I will continue to keep you updated as the situation develops.

In the meantime, I want to share with you a statement given today at the Board of Governor’s meeting by Chairman Thomas V. Flaherty. It sums up our current situation.

Statement by Thomas V. Flaherty, chair of the West Virginia University Board of Governors:

Today we had planned to adopt a budget for the University – including setting tuition and fees — for the coming fiscal year. However, we are not able to proceed because we – along with the rest of the state – are waiting for a state budget to be adopted in Charleston.

While state support accounts for 15 percent of the University’s revenues, that 15 percent is a significant amount that funds crucial components of the budget. Because the information coming from Charleston has had such widely, and quickly, varying numbers regarding higher education support, it is simply impossible to craft a budget with such a huge unknown.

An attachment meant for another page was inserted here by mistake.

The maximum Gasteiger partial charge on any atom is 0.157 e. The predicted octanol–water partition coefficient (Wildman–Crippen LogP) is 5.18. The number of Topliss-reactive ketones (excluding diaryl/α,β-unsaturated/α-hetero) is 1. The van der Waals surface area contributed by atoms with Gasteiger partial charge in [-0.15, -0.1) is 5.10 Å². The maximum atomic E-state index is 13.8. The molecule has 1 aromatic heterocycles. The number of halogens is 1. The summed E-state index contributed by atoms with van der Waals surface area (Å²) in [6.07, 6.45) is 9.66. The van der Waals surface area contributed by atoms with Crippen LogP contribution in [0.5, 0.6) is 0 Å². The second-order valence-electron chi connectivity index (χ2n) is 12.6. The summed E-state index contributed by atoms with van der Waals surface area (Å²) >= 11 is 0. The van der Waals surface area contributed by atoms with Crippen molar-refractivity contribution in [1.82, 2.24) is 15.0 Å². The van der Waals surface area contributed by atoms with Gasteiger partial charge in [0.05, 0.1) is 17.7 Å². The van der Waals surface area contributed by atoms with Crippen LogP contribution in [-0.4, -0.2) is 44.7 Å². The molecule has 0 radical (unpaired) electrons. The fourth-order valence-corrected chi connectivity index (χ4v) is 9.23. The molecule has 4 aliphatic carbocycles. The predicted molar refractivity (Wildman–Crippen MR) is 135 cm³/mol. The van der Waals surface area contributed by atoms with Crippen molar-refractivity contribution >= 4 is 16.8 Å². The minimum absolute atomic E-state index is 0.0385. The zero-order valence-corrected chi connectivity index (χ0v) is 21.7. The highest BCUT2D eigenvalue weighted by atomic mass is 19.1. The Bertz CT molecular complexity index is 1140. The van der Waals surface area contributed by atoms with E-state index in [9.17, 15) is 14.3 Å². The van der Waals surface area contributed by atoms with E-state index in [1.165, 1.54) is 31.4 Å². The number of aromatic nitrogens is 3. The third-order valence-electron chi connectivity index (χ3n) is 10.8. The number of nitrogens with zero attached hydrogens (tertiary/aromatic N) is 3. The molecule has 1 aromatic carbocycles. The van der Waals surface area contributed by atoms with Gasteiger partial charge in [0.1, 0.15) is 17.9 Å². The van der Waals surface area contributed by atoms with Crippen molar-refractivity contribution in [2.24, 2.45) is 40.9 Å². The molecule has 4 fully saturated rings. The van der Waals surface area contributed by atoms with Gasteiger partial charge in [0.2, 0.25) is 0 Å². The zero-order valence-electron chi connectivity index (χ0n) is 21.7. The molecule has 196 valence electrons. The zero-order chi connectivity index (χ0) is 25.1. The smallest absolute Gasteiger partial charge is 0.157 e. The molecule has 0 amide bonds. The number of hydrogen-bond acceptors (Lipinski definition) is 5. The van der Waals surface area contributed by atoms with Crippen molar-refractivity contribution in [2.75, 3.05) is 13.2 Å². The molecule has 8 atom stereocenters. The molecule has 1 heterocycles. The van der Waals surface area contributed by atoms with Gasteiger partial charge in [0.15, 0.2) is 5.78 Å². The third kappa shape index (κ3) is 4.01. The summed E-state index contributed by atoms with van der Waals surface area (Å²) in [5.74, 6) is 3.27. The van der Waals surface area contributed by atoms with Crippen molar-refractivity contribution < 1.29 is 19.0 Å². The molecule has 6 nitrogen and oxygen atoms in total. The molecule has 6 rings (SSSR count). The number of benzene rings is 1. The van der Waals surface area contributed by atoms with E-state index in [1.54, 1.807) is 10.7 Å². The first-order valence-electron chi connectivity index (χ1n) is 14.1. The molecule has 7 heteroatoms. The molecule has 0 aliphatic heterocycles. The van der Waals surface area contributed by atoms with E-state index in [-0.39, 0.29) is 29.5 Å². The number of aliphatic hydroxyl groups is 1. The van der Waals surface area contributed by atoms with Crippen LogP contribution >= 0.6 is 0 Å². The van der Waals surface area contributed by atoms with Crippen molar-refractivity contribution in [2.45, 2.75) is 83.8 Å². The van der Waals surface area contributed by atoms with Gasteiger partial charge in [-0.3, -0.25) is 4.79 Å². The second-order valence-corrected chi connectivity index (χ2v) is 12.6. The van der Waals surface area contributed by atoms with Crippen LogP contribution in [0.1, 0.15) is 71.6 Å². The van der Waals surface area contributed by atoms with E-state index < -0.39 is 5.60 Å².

We are keenly aware of the uncertainty and growing anxiety in the University community. With the beginning of fall classes only weeks away, students and parents need to know what tuition will be and the financial support that will be available. I want to reassure them, on behalf of the entire Board of Governors, that we will move quickly once a state budget is available, and will call a special meeting to complete the process.

The lack of a state budget, and the accompanying discussion of a possible state shutdown, also is of great concern to our faculty and staff – as well as the many individuals who are touched by the University around the state.

On that subject, let me first say that we are cautiously optimistic that there will not be a state shutdown. We believe that our state leaders understand the disastrous impact, both short– and long-term, that such an act would have – not only on the University but the entire state. We believe, and fervently hope, they will avoid a shutdown at all costs.